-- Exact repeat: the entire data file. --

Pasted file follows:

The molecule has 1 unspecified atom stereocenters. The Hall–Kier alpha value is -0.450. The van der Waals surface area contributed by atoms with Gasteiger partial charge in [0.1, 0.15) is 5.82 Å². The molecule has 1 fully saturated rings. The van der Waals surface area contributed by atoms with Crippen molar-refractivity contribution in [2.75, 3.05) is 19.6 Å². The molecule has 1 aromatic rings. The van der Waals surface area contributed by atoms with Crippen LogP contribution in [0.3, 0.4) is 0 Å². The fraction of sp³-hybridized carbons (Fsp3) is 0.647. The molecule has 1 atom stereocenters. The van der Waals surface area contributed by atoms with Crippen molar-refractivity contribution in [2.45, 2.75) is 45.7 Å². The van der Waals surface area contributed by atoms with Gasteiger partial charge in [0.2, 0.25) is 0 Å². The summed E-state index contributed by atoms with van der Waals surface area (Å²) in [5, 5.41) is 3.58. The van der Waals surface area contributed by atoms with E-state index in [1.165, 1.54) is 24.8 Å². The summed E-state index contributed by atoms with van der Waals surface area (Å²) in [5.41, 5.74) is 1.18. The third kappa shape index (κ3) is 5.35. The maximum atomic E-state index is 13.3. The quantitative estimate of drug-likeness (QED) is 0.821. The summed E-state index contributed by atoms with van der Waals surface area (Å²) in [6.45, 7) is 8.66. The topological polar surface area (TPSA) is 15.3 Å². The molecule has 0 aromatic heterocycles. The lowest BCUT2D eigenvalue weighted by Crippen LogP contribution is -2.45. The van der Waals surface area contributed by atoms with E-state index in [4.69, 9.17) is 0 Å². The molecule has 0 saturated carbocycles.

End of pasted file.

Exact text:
The molecule has 1 unspecified atom stereocenters. The Hall–Kier alpha value is -0.450. The van der Waals surface area contributed by atoms with Gasteiger partial charge in [0.1, 0.15) is 5.82 Å². The molecule has 1 fully saturated rings. The van der Waals surface area contributed by atoms with Crippen molar-refractivity contribution in [2.75, 3.05) is 19.6 Å². The molecule has 1 aromatic rings. The van der Waals surface area contributed by atoms with Crippen LogP contribution in [0.3, 0.4) is 0 Å². The fraction of sp³-hybridized carbons (Fsp3) is 0.647. The molecule has 1 atom stereocenters. The van der Waals surface area contributed by atoms with Crippen molar-refractivity contribution in [2.45, 2.75) is 45.7 Å². The van der Waals surface area contributed by atoms with Gasteiger partial charge in [0.2, 0.25) is 0 Å². The summed E-state index contributed by atoms with van der Waals surface area (Å²) in [5, 5.41) is 3.58. The van der Waals surface area contributed by atoms with E-state index in [1.165, 1.54) is 24.8 Å². The summed E-state index contributed by atoms with van der Waals surface area (Å²) in [5.41, 5.74) is 1.18. The third kappa shape index (κ3) is 5.35. The maximum atomic E-state index is 13.3. The quantitative estimate of drug-likeness (QED) is 0.821. The summed E-state index contributed by atoms with van der Waals surface area (Å²) in [6.45, 7) is 8.66. The topological polar surface area (TPSA) is 15.3 Å². The molecule has 0 aromatic heterocycles. The lowest BCUT2D eigenvalue weighted by Crippen LogP contribution is -2.45. The van der Waals surface area contributed by atoms with E-state index in [4.69, 9.17) is 0 Å². The molecule has 0 saturated carbocycles.